- Tool kits: Unless you are an owner-operator who does your own truck maintenance regularly, you may not need a large variety of tools. A few basic tools — such as a hammer, flathead screwdriver, Phillips head screwdriver, 9/16″ wrench, set of Allen wrenches and pliers — may meet most of your needs. In some cases, you may need a couple of different sizes of screwdrivers. Some drivers may prefer to carry a multi-function tool or Swiss army knife that can be used in a variety of situations.
- Buying and selling: In the USA, we are so used to just going to the store whenever we need to. It is said that grocery stores have only as much food as will last for 3 days. In an emergency, it won’t last even that long. Also, if there is a banking freeze, economic collapse or widespread power outage, you may not be able to use your credit cards or debit cards. We encourage you to carry at least some cash with you; the longer or farther you are away from home, consider increasing that amount.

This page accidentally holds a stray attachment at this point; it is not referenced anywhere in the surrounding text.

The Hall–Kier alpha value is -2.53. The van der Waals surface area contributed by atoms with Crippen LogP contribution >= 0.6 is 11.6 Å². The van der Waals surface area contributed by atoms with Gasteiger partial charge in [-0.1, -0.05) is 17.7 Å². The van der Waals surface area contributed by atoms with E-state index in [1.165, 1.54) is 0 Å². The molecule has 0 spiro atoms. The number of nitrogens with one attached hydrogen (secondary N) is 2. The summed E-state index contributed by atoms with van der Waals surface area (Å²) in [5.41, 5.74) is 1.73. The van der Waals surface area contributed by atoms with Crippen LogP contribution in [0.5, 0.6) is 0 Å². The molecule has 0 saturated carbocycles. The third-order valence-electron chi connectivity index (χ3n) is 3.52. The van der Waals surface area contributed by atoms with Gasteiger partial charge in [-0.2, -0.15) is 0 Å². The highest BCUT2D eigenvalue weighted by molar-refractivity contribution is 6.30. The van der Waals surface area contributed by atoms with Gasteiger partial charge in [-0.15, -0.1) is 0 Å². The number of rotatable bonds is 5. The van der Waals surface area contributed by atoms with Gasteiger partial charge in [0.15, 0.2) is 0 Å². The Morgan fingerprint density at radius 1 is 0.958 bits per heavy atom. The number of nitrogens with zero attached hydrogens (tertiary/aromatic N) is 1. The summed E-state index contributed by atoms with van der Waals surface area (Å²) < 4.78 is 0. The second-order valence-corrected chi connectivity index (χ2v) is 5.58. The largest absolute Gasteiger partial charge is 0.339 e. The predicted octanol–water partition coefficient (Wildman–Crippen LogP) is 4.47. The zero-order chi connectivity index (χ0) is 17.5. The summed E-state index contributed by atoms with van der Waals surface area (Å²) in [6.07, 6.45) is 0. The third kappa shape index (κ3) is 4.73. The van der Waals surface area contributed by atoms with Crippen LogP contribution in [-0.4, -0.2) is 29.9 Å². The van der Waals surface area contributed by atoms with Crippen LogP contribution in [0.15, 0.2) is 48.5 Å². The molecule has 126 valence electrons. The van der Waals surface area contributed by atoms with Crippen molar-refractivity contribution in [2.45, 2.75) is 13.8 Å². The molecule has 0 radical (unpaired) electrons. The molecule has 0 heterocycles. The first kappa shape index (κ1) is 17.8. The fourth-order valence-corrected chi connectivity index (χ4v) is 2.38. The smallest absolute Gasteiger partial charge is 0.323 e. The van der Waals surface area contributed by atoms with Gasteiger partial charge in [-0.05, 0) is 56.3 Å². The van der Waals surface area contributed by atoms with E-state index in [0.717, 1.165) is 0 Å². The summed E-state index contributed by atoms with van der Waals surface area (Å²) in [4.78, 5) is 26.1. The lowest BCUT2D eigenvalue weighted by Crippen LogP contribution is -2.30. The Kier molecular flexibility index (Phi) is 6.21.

There is no telling how long an emergency will last. Depending on what happens and how far from home you are, you could be prevented from traveling for some time. We’re going to start with the drivers who can carry the least amount of things with them and progress to those who live in their trucks full-time.
Suggested Emergency Kit for Slip-Seat Drivers or Day Cab Truck Drivers (home daily)
- One gallon of water
- Enough food for two days and protein bars
- Cell phone and charger
- One nationally accepted credit card
- Swiss army knife or multi-function tool
- Pepper spray (for self defense)
- Spare pair of underwear and socks (if possible)
- Truckers atlas
- Hat and sunglasses
- Small medical supply: pain relievers, bandages, moist baby wipes or wet wipes
- Clothing that can be adjusted for changing temperatures and conditions (worn or carried)
- Good pair of shoes (worn)
- Up-to-date medical emergency contact info
Suggested Emergency Kit for Regional Truck Drivers (home every weekend)
In addition to the preceding, we suggest:
- At least three more gallons of water (more if carried food is dehydrated or freeze dried)
- Five more days’ worth of food (to last through the work week) and more protein bars
- Meal preparation product to keep perishable foods cold